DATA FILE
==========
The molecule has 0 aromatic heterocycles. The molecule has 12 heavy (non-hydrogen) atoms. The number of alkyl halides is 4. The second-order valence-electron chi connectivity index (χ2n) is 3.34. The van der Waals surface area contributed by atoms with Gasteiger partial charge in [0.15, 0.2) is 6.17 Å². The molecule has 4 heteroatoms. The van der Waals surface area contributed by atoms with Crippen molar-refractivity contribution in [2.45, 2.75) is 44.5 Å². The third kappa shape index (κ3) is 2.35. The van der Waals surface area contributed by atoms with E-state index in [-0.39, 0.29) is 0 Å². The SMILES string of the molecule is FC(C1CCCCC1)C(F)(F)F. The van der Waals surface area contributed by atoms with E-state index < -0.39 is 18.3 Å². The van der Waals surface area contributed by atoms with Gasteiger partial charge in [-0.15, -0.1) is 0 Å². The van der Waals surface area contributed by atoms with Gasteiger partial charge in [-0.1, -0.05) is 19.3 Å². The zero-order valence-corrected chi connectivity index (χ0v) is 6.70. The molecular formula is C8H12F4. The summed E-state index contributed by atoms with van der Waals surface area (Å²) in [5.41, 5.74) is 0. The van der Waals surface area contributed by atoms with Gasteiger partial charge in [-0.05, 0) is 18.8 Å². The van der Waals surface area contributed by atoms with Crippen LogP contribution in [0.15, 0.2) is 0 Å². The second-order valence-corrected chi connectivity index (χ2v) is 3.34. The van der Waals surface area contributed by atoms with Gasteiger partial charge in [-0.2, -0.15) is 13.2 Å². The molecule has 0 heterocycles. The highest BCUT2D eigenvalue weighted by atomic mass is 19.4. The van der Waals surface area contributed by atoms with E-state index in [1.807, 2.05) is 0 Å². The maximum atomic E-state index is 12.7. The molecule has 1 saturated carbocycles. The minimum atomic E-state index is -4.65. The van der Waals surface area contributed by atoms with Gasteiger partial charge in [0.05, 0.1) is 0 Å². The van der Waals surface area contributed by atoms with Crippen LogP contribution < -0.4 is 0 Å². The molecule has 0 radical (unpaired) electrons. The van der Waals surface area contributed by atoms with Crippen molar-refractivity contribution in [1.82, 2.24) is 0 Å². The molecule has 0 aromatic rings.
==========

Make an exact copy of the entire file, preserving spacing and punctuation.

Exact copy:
The molecule has 0 aromatic heterocycles. The molecule has 12 heavy (non-hydrogen) atoms. The number of alkyl halides is 4. The second-order valence-electron chi connectivity index (χ2n) is 3.34. The van der Waals surface area contributed by atoms with Gasteiger partial charge in [0.15, 0.2) is 6.17 Å². The molecule has 4 heteroatoms. The van der Waals surface area contributed by atoms with Crippen molar-refractivity contribution in [2.45, 2.75) is 44.5 Å². The third kappa shape index (κ3) is 2.35. The van der Waals surface area contributed by atoms with E-state index in [-0.39, 0.29) is 0 Å². The SMILES string of the molecule is FC(C1CCCCC1)C(F)(F)F. The van der Waals surface area contributed by atoms with E-state index < -0.39 is 18.3 Å². The van der Waals surface area contributed by atoms with Gasteiger partial charge in [-0.15, -0.1) is 0 Å². The van der Waals surface area contributed by atoms with Gasteiger partial charge in [-0.1, -0.05) is 19.3 Å². The zero-order valence-corrected chi connectivity index (χ0v) is 6.70. The molecular formula is C8H12F4. The summed E-state index contributed by atoms with van der Waals surface area (Å²) in [5.41, 5.74) is 0. The van der Waals surface area contributed by atoms with Gasteiger partial charge in [-0.05, 0) is 18.8 Å². The van der Waals surface area contributed by atoms with Crippen LogP contribution in [0.15, 0.2) is 0 Å². The second-order valence-corrected chi connectivity index (χ2v) is 3.34. The van der Waals surface area contributed by atoms with Gasteiger partial charge in [-0.2, -0.15) is 13.2 Å². The molecule has 0 heterocycles. The highest BCUT2D eigenvalue weighted by atomic mass is 19.4. The van der Waals surface area contributed by atoms with E-state index in [1.807, 2.05) is 0 Å². The maximum atomic E-state index is 12.7. The molecule has 1 saturated carbocycles. The minimum atomic E-state index is -4.65. The van der Waals surface area contributed by atoms with Gasteiger partial charge in [0.05, 0.1) is 0 Å². The van der Waals surface area contributed by atoms with Crippen LogP contribution < -0.4 is 0 Å². The molecule has 0 radical (unpaired) electrons. The van der Waals surface area contributed by atoms with Crippen molar-refractivity contribution in [1.82, 2.24) is 0 Å². The molecule has 0 aromatic rings.